Friday, June 29, 2007

Because girls wear frocks and boys wear trousers, that's why

Living in the South things are often slightly different than in other parts of the country. We drink sweet tea, say y'all, and call soda, soda, not pop. I've technically lived in the South my whole life considering I grew up in Florida but most laugh when I say so because though Miami is geographically further down the map, I've been told that saying you're from the South because you grew up in Florida is like saying the manatee by the wharf is your uncle because he's a mammal, like you.

Now that I live in the undisputed South, I've found that despite certain indisputable perks such as the never ending supply of sweet tea, shorter winters yet the ability to experience snow, and ofcourse birds which seem to be everywhere at all times, there are certain things in the legal arena that could use some updating.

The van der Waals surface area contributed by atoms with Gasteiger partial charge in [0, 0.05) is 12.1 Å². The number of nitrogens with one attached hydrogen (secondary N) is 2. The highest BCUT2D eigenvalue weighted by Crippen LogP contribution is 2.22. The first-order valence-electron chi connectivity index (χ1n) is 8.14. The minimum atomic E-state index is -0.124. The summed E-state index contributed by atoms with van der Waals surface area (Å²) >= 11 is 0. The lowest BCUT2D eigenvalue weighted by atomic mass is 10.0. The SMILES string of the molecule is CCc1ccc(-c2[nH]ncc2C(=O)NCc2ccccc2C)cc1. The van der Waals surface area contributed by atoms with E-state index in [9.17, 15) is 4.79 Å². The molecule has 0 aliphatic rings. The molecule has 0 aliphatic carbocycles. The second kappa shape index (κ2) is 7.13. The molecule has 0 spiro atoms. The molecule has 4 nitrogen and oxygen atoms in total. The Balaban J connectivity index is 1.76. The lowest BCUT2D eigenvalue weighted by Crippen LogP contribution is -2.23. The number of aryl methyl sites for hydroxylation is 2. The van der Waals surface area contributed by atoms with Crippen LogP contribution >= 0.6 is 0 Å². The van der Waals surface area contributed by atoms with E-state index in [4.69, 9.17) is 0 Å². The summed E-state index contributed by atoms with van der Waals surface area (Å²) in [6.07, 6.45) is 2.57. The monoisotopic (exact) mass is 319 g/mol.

Granted, we've come a long way from the days that the US Supreme Court said banning women from practicing law and limiting the profession to men only was A-OK but for women at least, the South still has some ways to go to equalize the playing field. This might be an issue beyond the South (and if so, please share) but friends who practice up North laugh incredulously when I tell them of patiently answering questions at interviews regarding whether or not I'm married, if I have children, or intend to in the future, and ofcourse the dress requirements. Women wear skirts, men wear pants. I'll never forget sitting in a filled to capacity lecture hall as our career advisor passed out a handout illustrating proper interview attire for men and women: Skirts for women along with makeup tips and pants for men. One student raised her hand asking if we had to wear skirts to which the advisor, looking slightly annoyed, told us he receives too many complaints from interviewers at the top law firms wondering why our school's female body insists on disrespecting them by showing up in pant suits: If you want the high paying job in the top notch law firm, play the game. After the talk, I waited for the crowd to die down and approached him explaining I was Muslim and couldn't wear the illustrated skirt for religious reasons to which he responded that it was a shame I didn't wear the headscarf because at least law firms would know why I showed up in a pant-suit. Is that a first y'all? Being told by your career advisor (who is not an imam of any sort) that wearing a hijab might be a good career move? Sadly, beyond the law firms, there are countless stories from women practicing in the South who have told me about JUDGES ordering them to leave their courtroom because they dared walk in in pants and disrespect their courtroom.